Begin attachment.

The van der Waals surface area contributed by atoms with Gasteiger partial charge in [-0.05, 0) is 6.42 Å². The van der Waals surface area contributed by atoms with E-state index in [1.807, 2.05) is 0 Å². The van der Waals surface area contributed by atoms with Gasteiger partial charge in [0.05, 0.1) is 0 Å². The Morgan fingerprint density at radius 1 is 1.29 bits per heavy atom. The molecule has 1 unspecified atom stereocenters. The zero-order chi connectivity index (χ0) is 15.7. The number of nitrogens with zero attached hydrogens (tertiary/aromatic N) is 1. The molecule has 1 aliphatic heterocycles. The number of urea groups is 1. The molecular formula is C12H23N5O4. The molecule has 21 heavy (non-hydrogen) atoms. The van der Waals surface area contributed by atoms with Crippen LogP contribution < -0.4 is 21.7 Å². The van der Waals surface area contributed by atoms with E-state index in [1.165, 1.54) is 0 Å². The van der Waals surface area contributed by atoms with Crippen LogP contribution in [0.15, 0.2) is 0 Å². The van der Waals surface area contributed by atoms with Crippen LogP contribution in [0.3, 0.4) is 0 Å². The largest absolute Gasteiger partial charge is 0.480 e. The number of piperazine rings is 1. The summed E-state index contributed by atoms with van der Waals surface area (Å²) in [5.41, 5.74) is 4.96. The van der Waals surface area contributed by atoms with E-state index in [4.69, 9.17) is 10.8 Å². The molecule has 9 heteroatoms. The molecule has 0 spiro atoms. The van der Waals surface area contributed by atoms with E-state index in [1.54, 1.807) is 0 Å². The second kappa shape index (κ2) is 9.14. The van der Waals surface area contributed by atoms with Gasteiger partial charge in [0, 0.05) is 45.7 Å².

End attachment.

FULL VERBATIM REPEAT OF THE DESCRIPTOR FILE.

The van der Waals surface area contributed by atoms with Gasteiger partial charge in [-0.05, 0) is 6.42 Å². The van der Waals surface area contributed by atoms with E-state index in [1.807, 2.05) is 0 Å². The van der Waals surface area contributed by atoms with Gasteiger partial charge in [0.05, 0.1) is 0 Å². The Morgan fingerprint density at radius 1 is 1.29 bits per heavy atom. The molecule has 1 unspecified atom stereocenters. The zero-order chi connectivity index (χ0) is 15.7. The number of nitrogens with zero attached hydrogens (tertiary/aromatic N) is 1. The molecule has 1 aliphatic heterocycles. The number of urea groups is 1. The molecular formula is C12H23N5O4. The molecule has 21 heavy (non-hydrogen) atoms. The van der Waals surface area contributed by atoms with Crippen LogP contribution < -0.4 is 21.7 Å². The van der Waals surface area contributed by atoms with E-state index in [1.165, 1.54) is 0 Å². The van der Waals surface area contributed by atoms with Crippen LogP contribution in [0.15, 0.2) is 0 Å². The van der Waals surface area contributed by atoms with Crippen LogP contribution in [0.3, 0.4) is 0 Å². The largest absolute Gasteiger partial charge is 0.480 e. The number of piperazine rings is 1. The summed E-state index contributed by atoms with van der Waals surface area (Å²) in [5.41, 5.74) is 4.96. The van der Waals surface area contributed by atoms with E-state index in [4.69, 9.17) is 10.8 Å². The molecule has 9 heteroatoms. The molecule has 0 spiro atoms. The van der Waals surface area contributed by atoms with E-state index in [1.54, 1.807) is 0 Å². The second kappa shape index (κ2) is 9.14. The van der Waals surface area contributed by atoms with Gasteiger partial charge in [0, 0.05) is 45.7 Å².